7 tricks to care for young trees that will help them grow

It's important to care for the trees you already have growing in your yard, especially young ones that are vulnerable to disease and adverse weather. Here are seven proven tricks to help them grow big and strong.

7 tricks to care for young trees that will help them grow

1. Water attentively

Young trees need plenty of water until their roots are established. Remember, their network isn't fully developed so they draw water from a much smaller system of roots. It's akin to drawing water from a well using a glass versus a bucket.

  • When they mature, water trees deeply so that moisture soaks the roots.

When rainfall is low, use a soaker hose around the base of the tree or let water run very slowly out of the hose end for several hours.

  • If the soil or mulch is disturbed by the water flow, turn the pressure down to a trickle.
  • Allowing water to run for a longer period of times allows it to penetrate deep into the soil along the tree's tap root.

2. Add multipurpose mulch

Mulch not only retains moisture and suppresses weeds, but also keeps potentially damaging lawn-care equipment at a safe distance.

  • Use year-round organic material like shredded bark or wood chips, not fresh grass clippings or sawdust.
  • Spread it around the base of the tree, starting 15 centimetres from the trunk and keeping it only five to 10 centimetres deep; any deeper and the mulch could suffocate the roots.

3. Prevent sunscald

This condition can injure young, thin-barked trees — especially ashes, lindens, maples, oaks, willows and fruit trees. It occurs on warm winter days when the sun's rays activate dormant cells underneath the bark. When the temperature drops at night, it kills the cells and damages the tree.

  • To prevent sunscald, wrap young tree trunks with a couple of layers of aluminum foil during the winter or use protective tape sold for this purpose.

4. Protect trunks

Mice, rabbits and other animals often feed on the tender bark of young trees during winter but will do so year round given the opportunity.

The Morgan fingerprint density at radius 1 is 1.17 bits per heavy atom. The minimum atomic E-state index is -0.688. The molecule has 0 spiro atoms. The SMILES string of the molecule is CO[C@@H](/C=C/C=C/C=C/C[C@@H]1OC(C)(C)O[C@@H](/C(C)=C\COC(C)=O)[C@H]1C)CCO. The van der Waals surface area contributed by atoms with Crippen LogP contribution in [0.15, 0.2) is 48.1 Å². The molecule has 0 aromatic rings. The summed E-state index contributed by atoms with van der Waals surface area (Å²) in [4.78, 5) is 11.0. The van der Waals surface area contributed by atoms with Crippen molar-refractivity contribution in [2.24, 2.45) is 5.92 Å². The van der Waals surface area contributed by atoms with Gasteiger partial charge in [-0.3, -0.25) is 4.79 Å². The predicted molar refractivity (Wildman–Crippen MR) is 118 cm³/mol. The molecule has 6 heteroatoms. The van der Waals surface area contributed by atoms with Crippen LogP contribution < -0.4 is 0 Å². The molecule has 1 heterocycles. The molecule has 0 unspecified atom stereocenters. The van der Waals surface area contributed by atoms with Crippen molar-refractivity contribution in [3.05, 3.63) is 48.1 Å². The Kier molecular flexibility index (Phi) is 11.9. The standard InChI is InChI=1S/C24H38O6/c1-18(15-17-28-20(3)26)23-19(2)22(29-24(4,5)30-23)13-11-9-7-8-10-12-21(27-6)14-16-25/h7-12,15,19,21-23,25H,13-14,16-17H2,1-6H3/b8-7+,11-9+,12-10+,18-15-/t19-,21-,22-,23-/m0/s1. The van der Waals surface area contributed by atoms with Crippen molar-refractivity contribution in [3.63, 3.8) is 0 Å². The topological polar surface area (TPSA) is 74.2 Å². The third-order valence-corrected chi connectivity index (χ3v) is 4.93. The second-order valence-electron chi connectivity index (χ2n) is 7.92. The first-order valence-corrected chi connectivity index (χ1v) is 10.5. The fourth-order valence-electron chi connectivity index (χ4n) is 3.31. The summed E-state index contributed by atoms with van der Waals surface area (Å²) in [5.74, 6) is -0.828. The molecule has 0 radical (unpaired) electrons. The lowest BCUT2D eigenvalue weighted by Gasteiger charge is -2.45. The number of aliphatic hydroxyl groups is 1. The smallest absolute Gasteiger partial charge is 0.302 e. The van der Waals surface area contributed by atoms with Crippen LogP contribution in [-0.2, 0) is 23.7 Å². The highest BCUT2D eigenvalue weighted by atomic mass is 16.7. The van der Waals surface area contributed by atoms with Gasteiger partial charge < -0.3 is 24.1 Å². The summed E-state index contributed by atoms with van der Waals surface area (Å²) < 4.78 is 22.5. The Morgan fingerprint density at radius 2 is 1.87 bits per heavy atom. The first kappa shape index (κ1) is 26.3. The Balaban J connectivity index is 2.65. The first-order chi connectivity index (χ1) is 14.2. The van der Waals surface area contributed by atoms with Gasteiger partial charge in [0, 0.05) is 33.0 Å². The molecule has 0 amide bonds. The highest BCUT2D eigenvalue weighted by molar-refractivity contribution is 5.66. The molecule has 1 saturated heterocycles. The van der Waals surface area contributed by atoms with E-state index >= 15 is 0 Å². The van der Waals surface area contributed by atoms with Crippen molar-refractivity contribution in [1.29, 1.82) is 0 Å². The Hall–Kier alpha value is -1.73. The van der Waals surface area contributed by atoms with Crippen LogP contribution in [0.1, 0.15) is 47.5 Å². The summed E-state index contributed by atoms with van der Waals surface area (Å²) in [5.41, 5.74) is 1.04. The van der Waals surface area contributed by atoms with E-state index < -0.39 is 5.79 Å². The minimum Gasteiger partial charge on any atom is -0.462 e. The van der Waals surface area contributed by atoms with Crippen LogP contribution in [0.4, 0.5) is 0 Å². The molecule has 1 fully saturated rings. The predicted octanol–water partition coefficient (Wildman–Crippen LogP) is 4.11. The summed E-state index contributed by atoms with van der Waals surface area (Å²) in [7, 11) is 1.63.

• A cheap and effective deterrent is to wrap the trunks with a double layer of heavy-duty aluminum foil in late fall.
  • Be sure to remove it in the spring.
  • If nibbling on bark continues to be a problem in spring and summer, you can buy protective mesh to wrap around the tree's trunk that allows both water, air and sunlight through. This wrap provides a gap between the tree trunk and the mesh so tiny, sharp teeth can't reach the bark.

5. Watch out when trimming weeds

Weed trimmers can quickly do permanent damage to an otherwise healthy tree.

  • To avoid accidentally scarring the trunk of a young tree when you're whacking weeds, cut a cardboard mailing tube in half lengthwise and tie the two halves around the trunk while you work around the tree.
  • Slip it off afterwards and use it on another tree.
  • If you entrust weed trimming to others, use pieces of perforated plastic drainage pipe slit down the side and slipped over the base of the trunks to protect young trees.

6. Stake for stability

A newly transplanted tree usually needs support to help it stay straight until its roots can take hold. Heavy rain and winds can topple slender saplings.

  • Drive three stakes into the ground around the tree and attach the trunk to the stakes with guy wires.
  • Split a piece of old garden hose or use discarded inner tubes to cushion the bark from contact with the wires.

7. Feed trees regularly

Putting fertilizer in the planting hole can harm the roots of young trees, so give them a season to get established before you begin feeding them.

  • Fertilize adolescent trees with a balanced time-release tree and shrub fertilizer in spring.
  • Drilling holes in the soil and filling them with fertilizer is a good way to make sure the fertilizer goes to the tree and not to surrounding grass.

A tip for removing sap from skin

Tree sap is sticky stuff and often won't come off easily.

  • Don't worry – just rub butter on your hand and the gunky sap should wash right off with soap and water.
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